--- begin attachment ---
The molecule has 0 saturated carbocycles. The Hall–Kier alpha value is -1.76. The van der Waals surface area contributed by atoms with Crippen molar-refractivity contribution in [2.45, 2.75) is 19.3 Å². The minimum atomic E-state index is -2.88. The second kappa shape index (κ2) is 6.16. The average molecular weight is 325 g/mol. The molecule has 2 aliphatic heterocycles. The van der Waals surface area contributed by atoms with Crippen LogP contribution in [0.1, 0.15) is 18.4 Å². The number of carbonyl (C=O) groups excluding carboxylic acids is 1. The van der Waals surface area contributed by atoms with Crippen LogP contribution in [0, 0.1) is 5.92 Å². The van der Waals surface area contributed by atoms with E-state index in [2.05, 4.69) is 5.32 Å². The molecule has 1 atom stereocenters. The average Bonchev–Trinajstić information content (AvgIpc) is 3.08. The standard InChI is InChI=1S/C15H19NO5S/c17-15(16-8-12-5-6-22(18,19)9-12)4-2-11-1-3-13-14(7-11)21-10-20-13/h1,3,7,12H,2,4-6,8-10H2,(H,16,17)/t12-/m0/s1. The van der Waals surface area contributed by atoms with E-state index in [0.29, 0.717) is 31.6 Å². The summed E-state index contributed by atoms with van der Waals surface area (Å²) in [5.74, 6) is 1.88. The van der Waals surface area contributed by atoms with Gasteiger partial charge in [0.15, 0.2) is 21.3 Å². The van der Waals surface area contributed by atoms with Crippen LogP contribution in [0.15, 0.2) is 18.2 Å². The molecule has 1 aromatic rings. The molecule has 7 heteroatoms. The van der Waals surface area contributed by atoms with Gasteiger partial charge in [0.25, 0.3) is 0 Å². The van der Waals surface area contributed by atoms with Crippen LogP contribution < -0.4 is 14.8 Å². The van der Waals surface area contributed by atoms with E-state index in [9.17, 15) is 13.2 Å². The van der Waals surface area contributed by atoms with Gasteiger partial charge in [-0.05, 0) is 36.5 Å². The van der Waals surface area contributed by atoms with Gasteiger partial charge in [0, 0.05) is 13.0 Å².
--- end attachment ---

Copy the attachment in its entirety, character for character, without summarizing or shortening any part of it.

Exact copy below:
The molecule has 0 saturated carbocycles. The Hall–Kier alpha value is -1.76. The van der Waals surface area contributed by atoms with Crippen molar-refractivity contribution in [2.45, 2.75) is 19.3 Å². The minimum atomic E-state index is -2.88. The second kappa shape index (κ2) is 6.16. The average molecular weight is 325 g/mol. The molecule has 2 aliphatic heterocycles. The van der Waals surface area contributed by atoms with Crippen LogP contribution in [0.1, 0.15) is 18.4 Å². The number of carbonyl (C=O) groups excluding carboxylic acids is 1. The van der Waals surface area contributed by atoms with Crippen LogP contribution in [0, 0.1) is 5.92 Å². The van der Waals surface area contributed by atoms with E-state index in [2.05, 4.69) is 5.32 Å². The molecule has 1 atom stereocenters. The average Bonchev–Trinajstić information content (AvgIpc) is 3.08. The standard InChI is InChI=1S/C15H19NO5S/c17-15(16-8-12-5-6-22(18,19)9-12)4-2-11-1-3-13-14(7-11)21-10-20-13/h1,3,7,12H,2,4-6,8-10H2,(H,16,17)/t12-/m0/s1. The van der Waals surface area contributed by atoms with E-state index in [0.29, 0.717) is 31.6 Å². The summed E-state index contributed by atoms with van der Waals surface area (Å²) in [5.74, 6) is 1.88. The van der Waals surface area contributed by atoms with Gasteiger partial charge in [0.15, 0.2) is 21.3 Å². The van der Waals surface area contributed by atoms with Crippen LogP contribution in [0.15, 0.2) is 18.2 Å². The molecule has 1 aromatic rings. The molecule has 7 heteroatoms. The van der Waals surface area contributed by atoms with Gasteiger partial charge in [0.25, 0.3) is 0 Å². The van der Waals surface area contributed by atoms with Crippen LogP contribution < -0.4 is 14.8 Å². The van der Waals surface area contributed by atoms with E-state index in [9.17, 15) is 13.2 Å². The van der Waals surface area contributed by atoms with Gasteiger partial charge in [-0.05, 0) is 36.5 Å². The van der Waals surface area contributed by atoms with Gasteiger partial charge in [0, 0.05) is 13.0 Å².